"This is Amy Callahan. You probably don't recognize that name, but you might remember me as Christy."
"I don't know any Chri–" he began, and then caught himself. His whole body tensed, and his mouth went dry.
"You remember me, don't you?" she asked, and waited for him to answer.
"Yes," he said after a pause. "Yes, I remember."
He looked across at Scully. She had sat up and swung her legs over the side of the bed. "I'll be right back," she mouthed and walked out the door.
"Agent Mulder, I need your help," said the woman on the phone. "I'm in trouble and for reasons which I'm sure must be obvious to you, I don't feel comfortable going to the police."
Amy Callahan. It was a voice he'd never thought he'd hear again.
"I can't help you," he said.
"You have to."
"Have to—why?" he asked. "Are you threatening me?"
On the other end of the line, Amy Callahan gave a strained laugh. "Please, nothing that Gothic. I just need help, Agent Mulder. I meant you have to help me because I have a serious problem, an FBI kind of problem."
"Then call the Bureau," he said. "What makes you think—"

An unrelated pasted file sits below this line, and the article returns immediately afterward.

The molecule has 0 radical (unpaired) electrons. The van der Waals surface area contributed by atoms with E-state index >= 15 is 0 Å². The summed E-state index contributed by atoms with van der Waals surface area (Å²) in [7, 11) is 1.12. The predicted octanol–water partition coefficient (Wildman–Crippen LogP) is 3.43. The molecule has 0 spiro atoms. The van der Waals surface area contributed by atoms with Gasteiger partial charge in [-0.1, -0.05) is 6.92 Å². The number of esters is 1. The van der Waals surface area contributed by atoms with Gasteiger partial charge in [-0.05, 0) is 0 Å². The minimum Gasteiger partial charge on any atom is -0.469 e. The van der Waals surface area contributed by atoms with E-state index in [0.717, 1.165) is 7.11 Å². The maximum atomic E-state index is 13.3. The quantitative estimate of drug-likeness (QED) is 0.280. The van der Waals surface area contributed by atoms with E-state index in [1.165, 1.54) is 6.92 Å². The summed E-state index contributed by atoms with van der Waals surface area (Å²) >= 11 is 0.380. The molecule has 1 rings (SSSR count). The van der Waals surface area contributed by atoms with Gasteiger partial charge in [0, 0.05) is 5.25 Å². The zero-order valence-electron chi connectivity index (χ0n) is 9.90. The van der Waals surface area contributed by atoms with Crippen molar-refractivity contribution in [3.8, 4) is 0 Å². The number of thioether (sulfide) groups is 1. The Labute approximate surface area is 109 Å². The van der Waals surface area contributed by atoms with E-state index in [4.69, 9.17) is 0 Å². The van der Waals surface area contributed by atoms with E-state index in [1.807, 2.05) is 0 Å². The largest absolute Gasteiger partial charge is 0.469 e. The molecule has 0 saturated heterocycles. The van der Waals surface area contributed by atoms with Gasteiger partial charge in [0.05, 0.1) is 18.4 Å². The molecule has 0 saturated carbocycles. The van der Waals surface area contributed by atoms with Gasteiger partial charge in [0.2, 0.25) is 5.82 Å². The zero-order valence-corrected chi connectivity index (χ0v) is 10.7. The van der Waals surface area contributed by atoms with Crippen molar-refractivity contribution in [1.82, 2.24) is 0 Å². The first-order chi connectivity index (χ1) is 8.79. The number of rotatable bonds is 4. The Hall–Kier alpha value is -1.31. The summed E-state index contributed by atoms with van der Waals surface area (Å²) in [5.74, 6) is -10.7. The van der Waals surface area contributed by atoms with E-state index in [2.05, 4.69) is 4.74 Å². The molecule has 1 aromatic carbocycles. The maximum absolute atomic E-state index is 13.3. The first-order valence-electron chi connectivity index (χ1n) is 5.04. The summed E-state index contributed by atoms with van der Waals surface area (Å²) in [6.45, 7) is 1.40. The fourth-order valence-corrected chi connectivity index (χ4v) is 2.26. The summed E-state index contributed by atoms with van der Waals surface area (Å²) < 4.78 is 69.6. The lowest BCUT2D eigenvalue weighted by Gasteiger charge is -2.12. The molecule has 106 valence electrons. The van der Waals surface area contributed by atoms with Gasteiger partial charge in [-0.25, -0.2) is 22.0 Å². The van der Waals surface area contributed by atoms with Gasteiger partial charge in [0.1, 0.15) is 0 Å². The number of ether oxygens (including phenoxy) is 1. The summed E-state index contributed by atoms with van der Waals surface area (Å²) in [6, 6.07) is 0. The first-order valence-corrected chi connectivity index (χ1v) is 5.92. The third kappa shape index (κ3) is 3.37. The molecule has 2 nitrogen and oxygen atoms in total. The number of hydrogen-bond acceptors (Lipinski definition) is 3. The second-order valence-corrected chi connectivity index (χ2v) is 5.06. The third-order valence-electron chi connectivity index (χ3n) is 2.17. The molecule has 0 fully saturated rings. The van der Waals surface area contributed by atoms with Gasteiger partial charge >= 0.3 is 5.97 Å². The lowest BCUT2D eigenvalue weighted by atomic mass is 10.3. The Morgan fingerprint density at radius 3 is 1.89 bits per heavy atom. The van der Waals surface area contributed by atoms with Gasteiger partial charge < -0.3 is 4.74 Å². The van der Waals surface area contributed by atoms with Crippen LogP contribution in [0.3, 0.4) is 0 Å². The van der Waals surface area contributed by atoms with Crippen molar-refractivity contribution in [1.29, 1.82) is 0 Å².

"Agent Mulder, I'm not trying to get you into any kind of trouble. I'm not that kind of person. I'm not playing games or hinting at some dire consequences for you if you don't cooperate. But, really, I'd think you'd want to be the one to help me. Not to sound sinister, but I'd think it would be in both our best interests."
He shot a glance at the side of the bed where Scully had lain. "Because of . . .our past association?"
"I don't want to go to the police with this, and if I have to, they're going to want a list of my clients. I don't think either of us wants that."
"Lucky me," he muttered under his breath.
"Agent Mulder," Amy said, "someone wants to kill me. I know that sounds hysterical and melodramatic, but in this case it's the truth. He's made threats, and I believe them."
"I can't talk about this now," Mulder said. "Can we meet somewhere?"
"The bar at the Marriott?"
His stomach twisted, and he wished she'd picked anywhere but the Marriott. "That's fine," he said. "When?"
"Can you come on a weekday? That's best for me. Tomorrow afternoon, maybe? Two o'clock?"
He sighed. "I'll be there."
"I'm sorry to drag you into this," she said, sounding genuinely regretful.
"I'll see you tomorrow," he said, and hung up the phone.
Could it be a set-up? Something told him it wasn't. She could have threatened him with exposure, or picked some more secluded spot to meet him. Instead she'd sounded frightened and desperate.
Scully walked back into the room with a glass of water. Her hair was disheveled in the late-night way he loved and her lips were still slightly swollen from his kisses.